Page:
Until the beginning of May, chives give food strength and fullness. At the same time as the purple blossoms appear, however, doubts arise about the carefree enjoyment of the herb. Can it be eaten despite blooming? The following guide clears up all uncertainties and explains how to deal properly with flowering chives. What culinary secret is hidden behind chive blossoms will no longer remain hidden from you here.
Blossom spoils the taste
With the onset of flowering, a process begins in the growth that seals the end of the wonderful chive flavor. Stems with a bud rise from the eyrie from the end of April/beginning of May. As they now have a heavy load to carry, the green tubes gradually become thicker and more stable. The tender, fresh-spicy treat then turns into a bitter, woody disappointment. The cause of this process is the plant’s endeavor to produce a splendid flower with numerous seeds to ensure its continued existence.
Contrary to popular belief, flowering chives are not poisonous – but neither are they edible. Therefore, cut off each stem as soon as it flowers. As long as a stalk of 2-3 cm remains, the plant will sprout again. Thus, the spicy herbal pleasure continues seamlessly during the flowering period. Incidentally, if brown discoloration forms at the tips of the regrowing chive stalks after the first cut, this is no cause for concern and does not affect the quality.
Remaining stems are edible
The inedibility of flowering chive stalks does not refer to the remaining stalks in the eyrie. You can continue to harvest and enjoy these without worry.
Here’s how to do it right:
- best time is in the early morning
- use clean, freshly sharpened cutting tools
- cut each stalk to a height of two finger widths.
Sometimes a stalk has split several inches above the ground. In this case, cut the stalk above the branch. Thanks to this prudence, both shoots will be preserved for an even richer harvest until autumn. If the split stem is already flowering, you can cut it back to 3 cm, as it is not edible now anyway.
Chive flowers hold delicate surprise
Flowering chives are not only a feast for the eyes. The purple, white or pink flower heads can be excellently integrated as a culinary component in creative dishes. To do this, cut the blossoms from the woody stem and shower them with cold water. In taste, chive blossoms challenge the palate with a combination of spicy pungency and mild sweetness, due to the nectar they contain.
This allows a variety of options for use:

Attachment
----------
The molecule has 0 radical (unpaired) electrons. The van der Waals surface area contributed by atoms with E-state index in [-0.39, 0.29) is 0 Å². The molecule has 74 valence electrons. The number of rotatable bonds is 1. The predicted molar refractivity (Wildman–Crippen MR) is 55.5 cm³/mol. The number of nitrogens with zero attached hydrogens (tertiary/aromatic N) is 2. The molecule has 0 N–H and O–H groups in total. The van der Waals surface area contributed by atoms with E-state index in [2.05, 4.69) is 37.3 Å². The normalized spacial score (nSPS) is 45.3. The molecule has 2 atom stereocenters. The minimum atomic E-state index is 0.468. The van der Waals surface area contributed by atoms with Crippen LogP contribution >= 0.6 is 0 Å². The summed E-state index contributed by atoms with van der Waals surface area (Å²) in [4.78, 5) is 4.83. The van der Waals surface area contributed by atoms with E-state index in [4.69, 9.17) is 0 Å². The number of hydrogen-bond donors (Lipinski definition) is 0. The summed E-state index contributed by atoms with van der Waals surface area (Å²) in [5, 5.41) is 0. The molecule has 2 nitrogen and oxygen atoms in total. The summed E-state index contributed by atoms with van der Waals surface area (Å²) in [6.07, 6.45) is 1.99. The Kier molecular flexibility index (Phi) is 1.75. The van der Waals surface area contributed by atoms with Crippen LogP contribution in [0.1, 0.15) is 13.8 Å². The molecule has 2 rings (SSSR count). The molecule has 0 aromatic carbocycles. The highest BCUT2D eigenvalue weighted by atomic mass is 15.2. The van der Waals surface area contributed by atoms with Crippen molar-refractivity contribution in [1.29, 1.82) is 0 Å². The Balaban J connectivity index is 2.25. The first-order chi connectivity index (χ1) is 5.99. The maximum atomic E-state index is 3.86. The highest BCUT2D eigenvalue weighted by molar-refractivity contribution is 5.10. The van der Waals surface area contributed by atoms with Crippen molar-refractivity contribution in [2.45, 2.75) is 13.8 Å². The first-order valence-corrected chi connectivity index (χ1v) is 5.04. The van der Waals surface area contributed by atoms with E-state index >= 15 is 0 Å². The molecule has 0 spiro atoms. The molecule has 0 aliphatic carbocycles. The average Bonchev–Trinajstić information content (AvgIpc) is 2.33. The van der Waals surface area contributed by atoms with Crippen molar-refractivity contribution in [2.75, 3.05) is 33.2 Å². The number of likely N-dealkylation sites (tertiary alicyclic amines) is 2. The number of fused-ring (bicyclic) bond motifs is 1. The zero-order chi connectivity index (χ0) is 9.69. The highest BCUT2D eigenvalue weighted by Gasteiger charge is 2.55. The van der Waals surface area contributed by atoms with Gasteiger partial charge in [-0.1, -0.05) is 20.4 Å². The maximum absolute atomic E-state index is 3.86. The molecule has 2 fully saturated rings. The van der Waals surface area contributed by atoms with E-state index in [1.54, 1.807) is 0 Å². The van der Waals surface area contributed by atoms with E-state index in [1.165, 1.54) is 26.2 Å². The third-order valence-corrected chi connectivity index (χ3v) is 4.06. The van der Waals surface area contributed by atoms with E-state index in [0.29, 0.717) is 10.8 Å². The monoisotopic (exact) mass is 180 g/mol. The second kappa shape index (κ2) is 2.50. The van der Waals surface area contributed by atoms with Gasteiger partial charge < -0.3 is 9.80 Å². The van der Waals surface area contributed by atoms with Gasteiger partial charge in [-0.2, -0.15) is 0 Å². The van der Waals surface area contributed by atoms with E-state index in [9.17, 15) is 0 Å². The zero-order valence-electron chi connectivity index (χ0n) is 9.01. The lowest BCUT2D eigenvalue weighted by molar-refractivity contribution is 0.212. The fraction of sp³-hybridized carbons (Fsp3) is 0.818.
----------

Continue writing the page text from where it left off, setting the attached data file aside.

- delicious as a colorful topping for bread and rolls
- fresh, spicy ingredient for crisp salads
- ideal for low-calorie herb curd cheese
- pickled in herb oil or vinegar as a very healthy dressing
Furthermore, the tasty blossoms add culinary zing to warm dishes. In combination with grilled fish and meat, they create delicious compositions that will amaze your guests. Added to mild cream sauces, fresh omelettes or steaming baked potatoes, the blossoms of chives have a hot and spicy effect on the taste buds.
Flower flavor different
The flowers of a chive plant clearly surpass the stalks in terms of spiciness and pungency. However, those who do not like the peppery taste do not have to give up eating them altogether. In a chive flower, the pungency is not at the same level in all parts. In fact, the concentration is highest in the central part with the petals. The outer, purple petals, on the other hand, are noticeably milder and have a flavor reminiscent of sweet paprika.
By plucking only the outer petals and using them in the kitchen, you avoid a spicy attack on the palate. Conversely, friends of the extra-hot palate tickle will only eat the middle part of the flowers fresh or chop finely and add to warm dishes.
Do not discard buds
To prevent a chive plant from producing the energy-sapping flowers, home gardeners harvest the stems well in advance of flower formation. The buds that have already formed are not poisonous, but are far too good to be discarded in the compost. Firmly closed specimens are wonderful for preparation as flower capers. Put the buds, cleaned under running water, into a screw-top jar. Make a brew from 200 ml of herb, fruit or wine vinegar, peppercorns, salt and a pinch of sugar. Pour it over the chive buds, close the jar tightly and let it rest upside down for a month.